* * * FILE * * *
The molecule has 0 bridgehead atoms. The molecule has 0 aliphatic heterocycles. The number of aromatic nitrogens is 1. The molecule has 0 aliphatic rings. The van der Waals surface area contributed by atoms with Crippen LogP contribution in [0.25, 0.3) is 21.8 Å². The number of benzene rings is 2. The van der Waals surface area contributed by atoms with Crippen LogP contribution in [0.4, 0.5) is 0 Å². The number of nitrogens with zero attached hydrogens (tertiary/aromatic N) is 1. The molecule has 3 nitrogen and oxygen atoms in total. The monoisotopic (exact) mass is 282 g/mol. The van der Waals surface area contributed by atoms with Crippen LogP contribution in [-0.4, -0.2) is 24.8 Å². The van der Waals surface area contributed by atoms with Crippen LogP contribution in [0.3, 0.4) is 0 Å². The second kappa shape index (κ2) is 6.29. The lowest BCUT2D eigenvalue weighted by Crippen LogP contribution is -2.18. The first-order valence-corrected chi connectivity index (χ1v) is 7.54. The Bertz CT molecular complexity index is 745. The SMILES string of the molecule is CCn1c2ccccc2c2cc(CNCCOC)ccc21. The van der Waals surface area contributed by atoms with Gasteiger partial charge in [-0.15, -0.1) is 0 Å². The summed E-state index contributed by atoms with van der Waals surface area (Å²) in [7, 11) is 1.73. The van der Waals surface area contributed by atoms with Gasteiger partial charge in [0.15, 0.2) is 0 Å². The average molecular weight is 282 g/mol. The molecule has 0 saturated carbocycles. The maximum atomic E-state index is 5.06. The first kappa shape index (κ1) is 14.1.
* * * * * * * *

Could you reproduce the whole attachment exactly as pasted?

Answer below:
The molecule has 0 bridgehead atoms. The molecule has 0 aliphatic heterocycles. The number of aromatic nitrogens is 1. The molecule has 0 aliphatic rings. The van der Waals surface area contributed by atoms with Crippen LogP contribution in [0.25, 0.3) is 21.8 Å². The number of benzene rings is 2. The van der Waals surface area contributed by atoms with Crippen LogP contribution in [0.4, 0.5) is 0 Å². The number of nitrogens with zero attached hydrogens (tertiary/aromatic N) is 1. The molecule has 3 nitrogen and oxygen atoms in total. The monoisotopic (exact) mass is 282 g/mol. The van der Waals surface area contributed by atoms with Crippen LogP contribution in [-0.4, -0.2) is 24.8 Å². The van der Waals surface area contributed by atoms with Crippen LogP contribution in [0.3, 0.4) is 0 Å². The second kappa shape index (κ2) is 6.29. The lowest BCUT2D eigenvalue weighted by Crippen LogP contribution is -2.18. The first-order valence-corrected chi connectivity index (χ1v) is 7.54. The Bertz CT molecular complexity index is 745. The SMILES string of the molecule is CCn1c2ccccc2c2cc(CNCCOC)ccc21. The van der Waals surface area contributed by atoms with Gasteiger partial charge in [-0.15, -0.1) is 0 Å². The summed E-state index contributed by atoms with van der Waals surface area (Å²) in [7, 11) is 1.73. The van der Waals surface area contributed by atoms with Gasteiger partial charge in [0.15, 0.2) is 0 Å². The average molecular weight is 282 g/mol. The molecule has 0 saturated carbocycles. The maximum atomic E-state index is 5.06. The first kappa shape index (κ1) is 14.1.